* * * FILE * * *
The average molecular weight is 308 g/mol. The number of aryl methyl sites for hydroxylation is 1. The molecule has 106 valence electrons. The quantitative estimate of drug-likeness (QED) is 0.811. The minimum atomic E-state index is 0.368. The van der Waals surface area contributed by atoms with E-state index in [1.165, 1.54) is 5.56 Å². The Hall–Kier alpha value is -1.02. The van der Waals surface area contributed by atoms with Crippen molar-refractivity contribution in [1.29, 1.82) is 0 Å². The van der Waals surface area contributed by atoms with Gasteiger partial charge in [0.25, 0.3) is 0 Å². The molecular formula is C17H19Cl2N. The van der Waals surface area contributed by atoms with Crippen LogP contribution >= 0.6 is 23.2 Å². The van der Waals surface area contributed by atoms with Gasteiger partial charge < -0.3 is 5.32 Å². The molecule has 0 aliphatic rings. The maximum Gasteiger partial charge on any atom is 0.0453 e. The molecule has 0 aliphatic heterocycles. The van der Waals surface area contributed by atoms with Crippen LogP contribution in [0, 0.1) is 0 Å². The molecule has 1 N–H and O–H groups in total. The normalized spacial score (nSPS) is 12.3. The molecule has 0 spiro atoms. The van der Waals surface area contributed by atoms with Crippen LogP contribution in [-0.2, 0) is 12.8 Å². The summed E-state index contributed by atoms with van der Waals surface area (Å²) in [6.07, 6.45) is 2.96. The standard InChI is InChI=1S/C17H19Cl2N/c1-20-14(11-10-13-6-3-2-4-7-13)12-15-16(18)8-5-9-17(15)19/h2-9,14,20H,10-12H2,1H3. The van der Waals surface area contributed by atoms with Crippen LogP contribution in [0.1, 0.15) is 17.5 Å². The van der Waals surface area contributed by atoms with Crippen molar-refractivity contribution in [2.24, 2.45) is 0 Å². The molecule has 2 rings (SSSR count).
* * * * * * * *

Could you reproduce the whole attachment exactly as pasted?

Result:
The average molecular weight is 308 g/mol. The number of aryl methyl sites for hydroxylation is 1. The molecule has 106 valence electrons. The quantitative estimate of drug-likeness (QED) is 0.811. The minimum atomic E-state index is 0.368. The van der Waals surface area contributed by atoms with E-state index in [1.165, 1.54) is 5.56 Å². The Hall–Kier alpha value is -1.02. The van der Waals surface area contributed by atoms with Crippen molar-refractivity contribution in [1.29, 1.82) is 0 Å². The van der Waals surface area contributed by atoms with Gasteiger partial charge in [0.25, 0.3) is 0 Å². The molecular formula is C17H19Cl2N. The van der Waals surface area contributed by atoms with Crippen LogP contribution >= 0.6 is 23.2 Å². The van der Waals surface area contributed by atoms with Gasteiger partial charge < -0.3 is 5.32 Å². The molecule has 0 aliphatic rings. The maximum Gasteiger partial charge on any atom is 0.0453 e. The molecule has 0 aliphatic heterocycles. The van der Waals surface area contributed by atoms with Crippen LogP contribution in [0, 0.1) is 0 Å². The molecule has 1 N–H and O–H groups in total. The normalized spacial score (nSPS) is 12.3. The molecule has 0 spiro atoms. The van der Waals surface area contributed by atoms with Crippen LogP contribution in [-0.2, 0) is 12.8 Å². The summed E-state index contributed by atoms with van der Waals surface area (Å²) in [6.07, 6.45) is 2.96. The standard InChI is InChI=1S/C17H19Cl2N/c1-20-14(11-10-13-6-3-2-4-7-13)12-15-16(18)8-5-9-17(15)19/h2-9,14,20H,10-12H2,1H3. The van der Waals surface area contributed by atoms with Crippen LogP contribution in [0.1, 0.15) is 17.5 Å². The van der Waals surface area contributed by atoms with Crippen molar-refractivity contribution in [2.24, 2.45) is 0 Å². The molecule has 2 rings (SSSR count).